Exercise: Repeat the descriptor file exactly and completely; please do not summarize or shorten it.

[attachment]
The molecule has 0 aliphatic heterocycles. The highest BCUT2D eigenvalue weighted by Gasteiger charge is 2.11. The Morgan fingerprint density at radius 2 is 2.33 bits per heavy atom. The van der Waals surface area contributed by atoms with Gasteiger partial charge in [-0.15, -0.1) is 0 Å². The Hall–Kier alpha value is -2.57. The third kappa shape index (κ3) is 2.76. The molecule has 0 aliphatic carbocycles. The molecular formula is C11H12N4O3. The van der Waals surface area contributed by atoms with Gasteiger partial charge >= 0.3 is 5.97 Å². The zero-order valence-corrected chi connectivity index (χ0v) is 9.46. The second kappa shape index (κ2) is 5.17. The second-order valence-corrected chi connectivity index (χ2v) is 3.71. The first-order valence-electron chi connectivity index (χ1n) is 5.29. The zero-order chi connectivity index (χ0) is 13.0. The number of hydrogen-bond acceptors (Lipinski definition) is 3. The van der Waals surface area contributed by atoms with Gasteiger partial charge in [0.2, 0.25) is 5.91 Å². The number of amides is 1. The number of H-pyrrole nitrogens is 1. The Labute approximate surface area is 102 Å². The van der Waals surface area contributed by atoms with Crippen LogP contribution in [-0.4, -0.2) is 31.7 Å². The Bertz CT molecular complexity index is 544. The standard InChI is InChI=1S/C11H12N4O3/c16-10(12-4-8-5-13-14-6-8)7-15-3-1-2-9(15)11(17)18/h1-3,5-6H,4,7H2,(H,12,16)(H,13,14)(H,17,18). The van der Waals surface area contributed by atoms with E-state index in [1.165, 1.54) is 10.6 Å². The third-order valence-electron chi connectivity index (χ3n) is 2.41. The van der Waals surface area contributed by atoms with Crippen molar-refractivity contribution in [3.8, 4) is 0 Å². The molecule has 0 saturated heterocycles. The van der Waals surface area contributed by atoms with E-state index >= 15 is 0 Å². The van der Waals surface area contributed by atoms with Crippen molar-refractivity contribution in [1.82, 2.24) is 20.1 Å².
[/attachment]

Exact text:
The molecule has 0 aliphatic heterocycles. The highest BCUT2D eigenvalue weighted by Gasteiger charge is 2.11. The Morgan fingerprint density at radius 2 is 2.33 bits per heavy atom. The van der Waals surface area contributed by atoms with Gasteiger partial charge in [-0.15, -0.1) is 0 Å². The Hall–Kier alpha value is -2.57. The third kappa shape index (κ3) is 2.76. The molecule has 0 aliphatic carbocycles. The molecular formula is C11H12N4O3. The van der Waals surface area contributed by atoms with Gasteiger partial charge >= 0.3 is 5.97 Å². The zero-order valence-corrected chi connectivity index (χ0v) is 9.46. The second kappa shape index (κ2) is 5.17. The second-order valence-corrected chi connectivity index (χ2v) is 3.71. The first-order valence-electron chi connectivity index (χ1n) is 5.29. The zero-order chi connectivity index (χ0) is 13.0. The number of hydrogen-bond acceptors (Lipinski definition) is 3. The van der Waals surface area contributed by atoms with Gasteiger partial charge in [0.2, 0.25) is 5.91 Å². The number of amides is 1. The number of H-pyrrole nitrogens is 1. The Labute approximate surface area is 102 Å². The van der Waals surface area contributed by atoms with Crippen LogP contribution in [-0.4, -0.2) is 31.7 Å². The Bertz CT molecular complexity index is 544. The standard InChI is InChI=1S/C11H12N4O3/c16-10(12-4-8-5-13-14-6-8)7-15-3-1-2-9(15)11(17)18/h1-3,5-6H,4,7H2,(H,12,16)(H,13,14)(H,17,18). The van der Waals surface area contributed by atoms with E-state index in [1.165, 1.54) is 10.6 Å². The third-order valence-electron chi connectivity index (χ3n) is 2.41. The van der Waals surface area contributed by atoms with Crippen molar-refractivity contribution in [3.8, 4) is 0 Å². The molecule has 0 saturated heterocycles. The van der Waals surface area contributed by atoms with E-state index >= 15 is 0 Å². The van der Waals surface area contributed by atoms with Crippen molar-refractivity contribution in [1.82, 2.24) is 20.1 Å².